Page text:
Wednesday, March 29, 2006
Amos Yong and His Dangerous Developments

Today, Christianity Today online posted "A Wind that Swirls Everywhere: Pentecostal scholar Amos Yong thinks he sees the Holy Spirit working in other religions, too." I have one word to describe this development: frightening!

This article is written about Amos Yong, an up-and-coming Pentecostal scholar. Here is a brief glimpse into some of his views:

This has remained Yong's pressing question: Is it possible that the Holy Spirit is active not only among Christians of all denominations but also among believers of non-Christian world religions?

The question arises in each of Yong's most important publications: Spirit-Word Community (Ashgate, 2002), Beyond the Impasse (Baker Academic, 2003), and The Spirit Poured Out on All Flesh (Baker Academic, 2005). His central thesis is that, because the Spirit of God is universally active in creation and new creation, "the religions of the world, like everything else that exists, are providentially sustained by the Spirit of God for divine purposes." Where most Pentecostals see the devil's work, Yong sees the Spirit's. Concretely, that means Christians should be open to learning from and being enriched by the Spirit's work in world religions. Dialogue must take place alongside evangelism, he argues, so that all the religions—including Christianity—can learn from each other what the Spirit is doing.

. . . .

Yong has yet to answer where his investigations are leading him. Does the Holy Spirit reveal something of God truthfully in non-Christian religions? Does the Spirit work salvation through them? Does this salvation look anything like what Jesus describes to Nicodemus in John 3 or what Paul depicts in Romans 8? On the one hand, he underscores the dynamic and unpredictable work of the Spirit in world religions; on the other hand, he always links Word (Christ) and Spirit together. Is he leaning toward religious pluralism or promoting inclusivism? One thing is certain: He regards these traditional categories as too static and is looking for an alternative.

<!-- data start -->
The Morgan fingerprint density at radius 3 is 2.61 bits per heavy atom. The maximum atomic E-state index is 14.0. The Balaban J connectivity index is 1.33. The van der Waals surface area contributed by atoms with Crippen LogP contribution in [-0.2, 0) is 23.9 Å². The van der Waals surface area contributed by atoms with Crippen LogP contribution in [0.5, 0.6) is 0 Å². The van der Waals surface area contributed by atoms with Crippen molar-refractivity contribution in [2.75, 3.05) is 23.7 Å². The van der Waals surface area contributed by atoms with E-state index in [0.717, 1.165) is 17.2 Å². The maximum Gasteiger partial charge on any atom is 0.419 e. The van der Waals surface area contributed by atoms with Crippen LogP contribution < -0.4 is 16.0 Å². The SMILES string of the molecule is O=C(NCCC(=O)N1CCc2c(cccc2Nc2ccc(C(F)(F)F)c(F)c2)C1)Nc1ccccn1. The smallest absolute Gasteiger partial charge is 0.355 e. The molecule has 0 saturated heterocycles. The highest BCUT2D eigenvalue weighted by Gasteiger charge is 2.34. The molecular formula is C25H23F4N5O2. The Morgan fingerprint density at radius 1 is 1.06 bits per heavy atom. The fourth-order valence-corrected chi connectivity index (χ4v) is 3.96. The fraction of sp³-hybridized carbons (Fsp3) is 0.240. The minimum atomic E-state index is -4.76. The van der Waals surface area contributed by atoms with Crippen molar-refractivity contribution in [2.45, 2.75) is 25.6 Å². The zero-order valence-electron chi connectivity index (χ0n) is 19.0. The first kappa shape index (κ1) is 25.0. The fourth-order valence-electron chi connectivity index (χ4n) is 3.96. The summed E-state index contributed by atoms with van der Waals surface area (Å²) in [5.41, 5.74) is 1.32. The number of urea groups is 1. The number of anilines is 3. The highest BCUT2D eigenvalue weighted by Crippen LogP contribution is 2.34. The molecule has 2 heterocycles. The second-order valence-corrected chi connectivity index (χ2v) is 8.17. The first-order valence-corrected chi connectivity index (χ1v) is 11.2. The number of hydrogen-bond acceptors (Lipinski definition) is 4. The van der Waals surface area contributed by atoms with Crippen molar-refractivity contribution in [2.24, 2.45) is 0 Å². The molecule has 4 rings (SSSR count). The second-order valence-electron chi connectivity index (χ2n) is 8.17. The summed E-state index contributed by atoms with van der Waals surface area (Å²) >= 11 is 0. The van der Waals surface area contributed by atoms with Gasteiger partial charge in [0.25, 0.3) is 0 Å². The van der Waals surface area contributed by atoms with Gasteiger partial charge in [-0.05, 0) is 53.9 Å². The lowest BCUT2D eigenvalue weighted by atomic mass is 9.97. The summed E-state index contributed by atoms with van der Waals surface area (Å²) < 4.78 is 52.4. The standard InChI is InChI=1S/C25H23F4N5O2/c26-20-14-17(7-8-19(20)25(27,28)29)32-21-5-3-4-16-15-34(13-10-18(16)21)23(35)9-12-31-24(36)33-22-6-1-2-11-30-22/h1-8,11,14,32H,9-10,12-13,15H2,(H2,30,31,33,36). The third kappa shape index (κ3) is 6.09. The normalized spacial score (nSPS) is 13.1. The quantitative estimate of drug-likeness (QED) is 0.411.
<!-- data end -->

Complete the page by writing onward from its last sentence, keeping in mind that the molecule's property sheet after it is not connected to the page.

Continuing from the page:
This raises a second question: What criteria should we use for discerning the Spirit's work in non-Christian movements? Yong hesitates to elevate Jesus Christ to exclusive status for such discernment. For him, "signs of the kingdom," such as personal and social transformation in love, might serve as such tools. The Spirit might be active, then, wherever the kingdom of God is being advanced, whether or not Jesus Christ is central to the religious messages and practices. But can Christians ever separate the person of Jesus Christ from the kingdom of God? That seems problematic and will raise doubts in many Christians' minds about Yong's project.
 
posted at 1:00 PM  
Comments (5)


5 Comments:
At 3:28 PM, Blogger Jodi said...

This issue addresses the age-old questions that have run through almost every Christian's head: What happens to those who don't hear the gosple? They are good, with a sense of morality...perhaps God has other ways of salvation.
You are right that Mr. Yong is entering dangerous ground when he claims that there is perhaps another way to salvation than through Jesus Christ. I think that many people fail to see some other ways in which God works.